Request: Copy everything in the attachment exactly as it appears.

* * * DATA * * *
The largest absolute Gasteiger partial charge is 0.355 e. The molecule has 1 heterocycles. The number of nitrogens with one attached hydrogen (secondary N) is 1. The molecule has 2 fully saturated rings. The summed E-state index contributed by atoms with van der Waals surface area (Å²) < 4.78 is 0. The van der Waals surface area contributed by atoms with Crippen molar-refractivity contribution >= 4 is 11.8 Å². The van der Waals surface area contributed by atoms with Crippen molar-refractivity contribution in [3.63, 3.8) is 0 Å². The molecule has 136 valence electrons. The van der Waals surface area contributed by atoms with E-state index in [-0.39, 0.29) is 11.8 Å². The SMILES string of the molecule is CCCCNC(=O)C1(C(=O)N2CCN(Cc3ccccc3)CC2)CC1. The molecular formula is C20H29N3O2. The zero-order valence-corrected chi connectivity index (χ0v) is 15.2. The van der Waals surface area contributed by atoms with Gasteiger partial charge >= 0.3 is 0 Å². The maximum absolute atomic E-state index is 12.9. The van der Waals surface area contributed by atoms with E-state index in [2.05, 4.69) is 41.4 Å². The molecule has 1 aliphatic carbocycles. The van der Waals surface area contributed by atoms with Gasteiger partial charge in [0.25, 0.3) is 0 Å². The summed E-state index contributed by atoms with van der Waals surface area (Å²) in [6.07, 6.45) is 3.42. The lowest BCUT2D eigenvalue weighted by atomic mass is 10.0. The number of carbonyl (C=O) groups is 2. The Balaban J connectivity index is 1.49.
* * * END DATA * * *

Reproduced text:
The largest absolute Gasteiger partial charge is 0.355 e. The molecule has 1 heterocycles. The number of nitrogens with one attached hydrogen (secondary N) is 1. The molecule has 2 fully saturated rings. The summed E-state index contributed by atoms with van der Waals surface area (Å²) < 4.78 is 0. The van der Waals surface area contributed by atoms with Crippen molar-refractivity contribution >= 4 is 11.8 Å². The van der Waals surface area contributed by atoms with Crippen molar-refractivity contribution in [3.63, 3.8) is 0 Å². The molecule has 136 valence electrons. The van der Waals surface area contributed by atoms with E-state index in [-0.39, 0.29) is 11.8 Å². The SMILES string of the molecule is CCCCNC(=O)C1(C(=O)N2CCN(Cc3ccccc3)CC2)CC1. The molecular formula is C20H29N3O2. The zero-order valence-corrected chi connectivity index (χ0v) is 15.2. The van der Waals surface area contributed by atoms with Gasteiger partial charge >= 0.3 is 0 Å². The maximum absolute atomic E-state index is 12.9. The van der Waals surface area contributed by atoms with E-state index in [2.05, 4.69) is 41.4 Å². The molecule has 1 aliphatic carbocycles. The van der Waals surface area contributed by atoms with Gasteiger partial charge in [0.25, 0.3) is 0 Å². The summed E-state index contributed by atoms with van der Waals surface area (Å²) in [6.07, 6.45) is 3.42. The lowest BCUT2D eigenvalue weighted by atomic mass is 10.0. The number of carbonyl (C=O) groups is 2. The Balaban J connectivity index is 1.49.